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III. Individual Differences in Second Language Learning. Factors affecting SLL:. 1- intelligence 2- aptitude 3- learning styles 4- personality 5- motivation and attitude 6- identity & ethnic group affiliation 7- learner beliefs 8- age of acquisition & the CPH. 1- Intelligence
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3- learning styles
5- motivation and attitude
6- identity & ethnic group affiliation
7- learner beliefs
8- age of acquisition & the CPH
* Learners’ strengths and weaknesses in these different components may account for their ability to succeed in different types of instructional programs.
3-Learning style is used to describe an individual's natural, habitual, and preferred way of absorbing, processing, and retaining new information and skills.
By: Asia Al-Amri
Those styles are called perceptually –based learning styles
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For a number of years, it was widely reported that there was a strong relation between field independent and success in SLL.
There are many questions about how learning styles interact with success in LL.
In certain learning situation the quiet observant may have greater success.
It has been suggested that inhibition discourages risk-taking which is necessary for progress in language learning.
This is often a particular problem for adolescents who are more self-conscious than younger learners.
Alexander Guiora found support for the claim that inhibition is a negative force at least for second language pronunciation performance.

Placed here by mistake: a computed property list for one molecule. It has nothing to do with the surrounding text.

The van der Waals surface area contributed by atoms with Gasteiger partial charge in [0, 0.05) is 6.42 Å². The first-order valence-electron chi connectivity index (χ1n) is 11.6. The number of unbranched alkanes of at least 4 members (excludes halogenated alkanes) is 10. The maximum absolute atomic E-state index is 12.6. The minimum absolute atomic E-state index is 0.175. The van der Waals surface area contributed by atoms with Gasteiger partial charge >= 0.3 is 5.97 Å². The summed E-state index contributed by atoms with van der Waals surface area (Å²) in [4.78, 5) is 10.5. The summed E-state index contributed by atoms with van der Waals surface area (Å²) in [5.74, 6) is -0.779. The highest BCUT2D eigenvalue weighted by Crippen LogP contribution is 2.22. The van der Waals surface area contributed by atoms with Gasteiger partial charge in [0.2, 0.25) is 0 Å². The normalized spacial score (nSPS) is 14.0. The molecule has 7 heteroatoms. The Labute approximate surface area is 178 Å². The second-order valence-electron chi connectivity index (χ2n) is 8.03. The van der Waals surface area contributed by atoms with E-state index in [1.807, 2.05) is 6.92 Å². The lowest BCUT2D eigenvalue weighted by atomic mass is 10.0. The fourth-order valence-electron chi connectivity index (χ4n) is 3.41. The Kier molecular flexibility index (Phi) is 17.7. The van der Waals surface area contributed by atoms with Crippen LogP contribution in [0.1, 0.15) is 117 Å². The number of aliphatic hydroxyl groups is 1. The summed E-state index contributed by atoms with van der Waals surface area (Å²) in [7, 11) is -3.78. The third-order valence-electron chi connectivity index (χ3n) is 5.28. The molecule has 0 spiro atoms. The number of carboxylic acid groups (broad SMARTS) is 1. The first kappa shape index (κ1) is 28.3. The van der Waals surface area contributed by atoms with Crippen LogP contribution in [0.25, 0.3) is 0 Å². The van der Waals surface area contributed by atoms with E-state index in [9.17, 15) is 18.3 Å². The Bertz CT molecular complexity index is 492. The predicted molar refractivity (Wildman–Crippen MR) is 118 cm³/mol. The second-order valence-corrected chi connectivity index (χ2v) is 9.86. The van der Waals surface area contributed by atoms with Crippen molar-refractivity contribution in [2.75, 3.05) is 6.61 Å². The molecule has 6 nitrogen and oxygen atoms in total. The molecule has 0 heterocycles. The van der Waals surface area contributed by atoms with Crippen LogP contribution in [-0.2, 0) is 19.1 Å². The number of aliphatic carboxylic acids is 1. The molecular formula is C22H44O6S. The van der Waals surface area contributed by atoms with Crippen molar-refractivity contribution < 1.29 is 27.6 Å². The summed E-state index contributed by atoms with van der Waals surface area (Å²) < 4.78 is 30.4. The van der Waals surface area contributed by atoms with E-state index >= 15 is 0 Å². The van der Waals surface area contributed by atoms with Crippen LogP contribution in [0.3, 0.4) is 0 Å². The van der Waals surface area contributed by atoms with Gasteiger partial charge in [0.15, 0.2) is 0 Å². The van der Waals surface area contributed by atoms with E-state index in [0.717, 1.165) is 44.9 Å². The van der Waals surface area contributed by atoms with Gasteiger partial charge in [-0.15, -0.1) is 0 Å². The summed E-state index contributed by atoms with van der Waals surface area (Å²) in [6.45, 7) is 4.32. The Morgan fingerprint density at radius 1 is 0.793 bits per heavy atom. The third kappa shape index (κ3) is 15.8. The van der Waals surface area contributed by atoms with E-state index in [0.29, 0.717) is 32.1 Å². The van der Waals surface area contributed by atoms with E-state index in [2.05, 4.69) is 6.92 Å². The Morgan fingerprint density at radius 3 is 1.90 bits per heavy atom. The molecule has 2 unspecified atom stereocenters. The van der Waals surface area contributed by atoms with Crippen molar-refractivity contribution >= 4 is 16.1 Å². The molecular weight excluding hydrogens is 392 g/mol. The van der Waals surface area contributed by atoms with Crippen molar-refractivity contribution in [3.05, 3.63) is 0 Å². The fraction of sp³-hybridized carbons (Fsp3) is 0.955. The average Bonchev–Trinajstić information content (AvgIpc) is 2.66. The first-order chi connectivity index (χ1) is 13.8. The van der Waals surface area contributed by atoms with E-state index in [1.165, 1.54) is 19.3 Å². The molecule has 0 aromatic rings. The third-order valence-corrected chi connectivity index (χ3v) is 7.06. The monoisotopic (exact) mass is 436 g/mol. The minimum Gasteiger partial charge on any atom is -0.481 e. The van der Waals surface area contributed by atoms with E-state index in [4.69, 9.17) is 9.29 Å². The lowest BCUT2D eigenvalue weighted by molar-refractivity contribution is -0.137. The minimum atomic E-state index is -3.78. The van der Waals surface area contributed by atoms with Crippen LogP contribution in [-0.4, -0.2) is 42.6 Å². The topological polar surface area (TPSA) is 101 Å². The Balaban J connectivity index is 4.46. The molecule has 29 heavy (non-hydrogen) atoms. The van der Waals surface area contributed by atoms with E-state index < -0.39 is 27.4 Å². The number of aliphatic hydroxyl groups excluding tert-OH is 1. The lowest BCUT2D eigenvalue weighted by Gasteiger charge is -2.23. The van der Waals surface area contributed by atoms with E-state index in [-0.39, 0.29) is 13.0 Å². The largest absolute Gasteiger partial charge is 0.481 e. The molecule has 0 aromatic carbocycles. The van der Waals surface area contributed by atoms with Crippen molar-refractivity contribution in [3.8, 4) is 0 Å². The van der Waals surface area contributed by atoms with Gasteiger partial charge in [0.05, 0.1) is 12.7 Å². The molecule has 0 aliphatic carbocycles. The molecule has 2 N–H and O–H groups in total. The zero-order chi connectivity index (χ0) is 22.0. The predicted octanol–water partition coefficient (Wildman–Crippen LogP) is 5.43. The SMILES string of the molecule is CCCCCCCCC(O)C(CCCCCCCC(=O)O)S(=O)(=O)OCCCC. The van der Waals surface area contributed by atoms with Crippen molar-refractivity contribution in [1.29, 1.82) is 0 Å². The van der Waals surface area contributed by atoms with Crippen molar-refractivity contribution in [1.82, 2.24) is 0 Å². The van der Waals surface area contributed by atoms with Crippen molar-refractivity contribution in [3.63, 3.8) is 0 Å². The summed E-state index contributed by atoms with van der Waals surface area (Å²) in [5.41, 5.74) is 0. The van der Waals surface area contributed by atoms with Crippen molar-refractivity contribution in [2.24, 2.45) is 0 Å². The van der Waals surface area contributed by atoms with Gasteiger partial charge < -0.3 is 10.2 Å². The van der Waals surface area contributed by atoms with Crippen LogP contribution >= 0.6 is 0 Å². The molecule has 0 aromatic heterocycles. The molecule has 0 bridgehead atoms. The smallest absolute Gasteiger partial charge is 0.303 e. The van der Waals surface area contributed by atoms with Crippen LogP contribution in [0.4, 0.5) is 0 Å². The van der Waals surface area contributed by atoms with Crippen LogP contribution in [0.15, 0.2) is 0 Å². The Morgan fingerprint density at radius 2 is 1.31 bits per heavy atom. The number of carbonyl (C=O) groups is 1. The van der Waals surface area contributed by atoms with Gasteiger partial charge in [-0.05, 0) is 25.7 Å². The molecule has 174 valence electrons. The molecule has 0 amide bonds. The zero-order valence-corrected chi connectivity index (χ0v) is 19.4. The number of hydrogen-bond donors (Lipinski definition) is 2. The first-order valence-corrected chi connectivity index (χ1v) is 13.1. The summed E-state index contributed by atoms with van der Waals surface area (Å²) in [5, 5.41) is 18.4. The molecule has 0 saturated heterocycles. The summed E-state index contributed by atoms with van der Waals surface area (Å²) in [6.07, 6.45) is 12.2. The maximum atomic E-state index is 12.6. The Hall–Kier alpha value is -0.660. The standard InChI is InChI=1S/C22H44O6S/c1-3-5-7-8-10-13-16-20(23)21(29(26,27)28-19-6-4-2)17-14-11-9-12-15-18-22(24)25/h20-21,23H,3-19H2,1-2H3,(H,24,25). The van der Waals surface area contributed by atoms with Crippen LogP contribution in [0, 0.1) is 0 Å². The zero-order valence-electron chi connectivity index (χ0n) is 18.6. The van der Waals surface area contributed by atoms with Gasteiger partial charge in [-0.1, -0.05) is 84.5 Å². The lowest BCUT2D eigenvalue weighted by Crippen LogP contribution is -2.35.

*Researches state that learners who willingly communicate in a wide range of conversational interactions are able to do so because their prior language learning has led to develop self-confidence.
*Several other personality characteristics such as self-esteem , empathy, dominance, talkativeness, and responsiveness have also been studied.
*Many researchers believe that personality has an important influence on success in language learning, however it is not personality alone but the way in which it combines with other factors that contributes to second language learning.
Motivation has been defined in terms of two factors:
Q. How are (a) and (b) related to SLL?
Q. What is the difference between Integrative
and Instrumental motivations?
7- Learner beliefs
* The critical period ends somewhere around puberty.
Parkowski found that age of acquisition isa very important factor in setting limits on the development of the native-like mastery of a second language and that this limitation does not apply only to accent. It also applies to syntax and morphology.
Parkowski compared learners who began their intensive exposure to English between the ages of three and fifteen with those who arrived in the USA between the ages of seventeen and thirty-nine.
* He found that learners who began earliest achieved the highest scores on the grammaticality judgment task. Those who began later did not have native-like language abilities and their performance on the test varied more widely.
* DDecisions about when to start second language programs in school should based on realistic estimates of how long it takes to learn a second language. One or two hours a week will not produce advanced second language speakers no matter how young they were when they began. Older learners may be able to make better use of the limited time they have for second language instruction.hould based on how long it takes to learn. Decisions about when to start second language programs in school should based on how long it takes to learn.
Age is one of the characteristic that determine the way in which an individual approaches second language learning. But The opportunities for learning, the motivation to learn and individual differences in aptitude for language learning are also important factors that affect both rate of learning and eventual success in learning.
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